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Quantum ransomware gang: fast and furious

With a focus on users rather than infrastructure, Quantum ransomware gang executes an attack in mere hours.

“Usually, other gangs are targeting infrastructure while Quantum is keener to target users,” Stefano Maccaglia, the EMEA Incident Response Lead at the cybersecurity company NetWitness, told Cybernews.

Quantum has been making the headlines, often due to the speed of its attacks. According to the DFIR report, Quantum’s domain-wide attack turned out to be one of the fastest ransomware incidents observed. Entering the network by compromising the user endpoint with an IcedID payload inside an ISO image, malicious actors deployed the ransomware in less than 4 hours.

Additionally, the Symantec Threat Hunter Team found that the group, together with Conti and MountLocker, is linked to the newly developed Bumblebee malware loader created to access vulnerable systems.

The same ransomware gang was linked to the data breach concerning Professional Finance Company Inc. (PFC), which has recently released a list of 657 healthcare organizations that have been affected by a data breach. As the CEO of threat prevention company AdvIntel, Vitali Kremez, states, the attack was linked to a Conti/Quantum sub-group. Although the range of victims is not fully known, this could have been one of the biggest healthcare data breaches that happened this year.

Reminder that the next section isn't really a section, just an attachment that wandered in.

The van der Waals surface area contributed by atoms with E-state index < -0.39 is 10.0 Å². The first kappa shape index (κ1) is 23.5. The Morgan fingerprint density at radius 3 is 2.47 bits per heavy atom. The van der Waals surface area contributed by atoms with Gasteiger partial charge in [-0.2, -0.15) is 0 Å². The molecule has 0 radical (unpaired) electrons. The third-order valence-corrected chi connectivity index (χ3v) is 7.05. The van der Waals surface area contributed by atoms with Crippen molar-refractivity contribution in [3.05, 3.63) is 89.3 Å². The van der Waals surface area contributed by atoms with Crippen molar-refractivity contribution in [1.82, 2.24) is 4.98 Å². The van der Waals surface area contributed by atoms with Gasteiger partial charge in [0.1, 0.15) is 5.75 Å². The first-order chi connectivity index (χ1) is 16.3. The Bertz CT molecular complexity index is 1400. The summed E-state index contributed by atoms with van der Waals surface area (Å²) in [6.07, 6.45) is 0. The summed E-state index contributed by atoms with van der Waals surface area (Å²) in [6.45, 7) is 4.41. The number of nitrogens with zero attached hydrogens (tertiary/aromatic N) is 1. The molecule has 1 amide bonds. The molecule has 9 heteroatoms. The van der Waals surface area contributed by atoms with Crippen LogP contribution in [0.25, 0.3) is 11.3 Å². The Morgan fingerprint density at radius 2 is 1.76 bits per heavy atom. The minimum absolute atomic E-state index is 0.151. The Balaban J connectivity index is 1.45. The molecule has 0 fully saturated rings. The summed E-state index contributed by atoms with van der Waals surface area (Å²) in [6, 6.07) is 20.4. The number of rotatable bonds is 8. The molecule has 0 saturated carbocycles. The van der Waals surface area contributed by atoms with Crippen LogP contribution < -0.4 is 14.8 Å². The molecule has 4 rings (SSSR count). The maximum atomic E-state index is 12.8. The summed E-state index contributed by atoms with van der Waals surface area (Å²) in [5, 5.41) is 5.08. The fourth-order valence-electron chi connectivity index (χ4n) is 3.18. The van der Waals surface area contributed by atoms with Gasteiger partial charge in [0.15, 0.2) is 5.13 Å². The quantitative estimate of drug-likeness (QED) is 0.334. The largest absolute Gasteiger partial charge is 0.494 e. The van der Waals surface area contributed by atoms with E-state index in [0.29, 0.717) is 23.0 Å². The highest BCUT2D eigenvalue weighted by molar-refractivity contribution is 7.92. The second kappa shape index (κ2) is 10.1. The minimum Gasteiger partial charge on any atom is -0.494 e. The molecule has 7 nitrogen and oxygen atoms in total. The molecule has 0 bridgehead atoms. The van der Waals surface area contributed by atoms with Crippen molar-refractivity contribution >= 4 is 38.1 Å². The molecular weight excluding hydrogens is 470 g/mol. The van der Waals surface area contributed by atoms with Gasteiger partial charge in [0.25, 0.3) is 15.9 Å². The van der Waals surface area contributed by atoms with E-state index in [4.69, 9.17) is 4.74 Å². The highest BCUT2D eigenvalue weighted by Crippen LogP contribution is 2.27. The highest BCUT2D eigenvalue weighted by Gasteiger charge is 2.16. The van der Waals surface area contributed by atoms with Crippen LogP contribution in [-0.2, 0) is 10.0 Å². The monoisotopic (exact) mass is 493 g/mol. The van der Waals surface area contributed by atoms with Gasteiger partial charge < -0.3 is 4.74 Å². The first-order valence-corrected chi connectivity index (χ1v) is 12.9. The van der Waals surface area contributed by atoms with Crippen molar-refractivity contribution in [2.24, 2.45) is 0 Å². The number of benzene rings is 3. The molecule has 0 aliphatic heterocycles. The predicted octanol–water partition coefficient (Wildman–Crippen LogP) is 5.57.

We talked to Stefano Maccaglia to learn more about how Quantum is different from other ransomware gangs and what lies ahead for them.

You’ve had experience with Quantum in the past. Could you elaborate on that and explain how the quantum gang operates?

While managing incident response for NetWitness, which is a big name in the IR [incident response] market, we were engaged in several ransomware cases in the last 6 months. Quantum ransomware gang was behind some of them. The main aspect of their attacks is the speed of the attack itself and the type of tools that these cyber criminals use. These types of attacks usually involve data theft, and the reason why they can be convincing in forcing the victim to pay is because they are promising to leak the stolen data publicly, which creates reputational damage.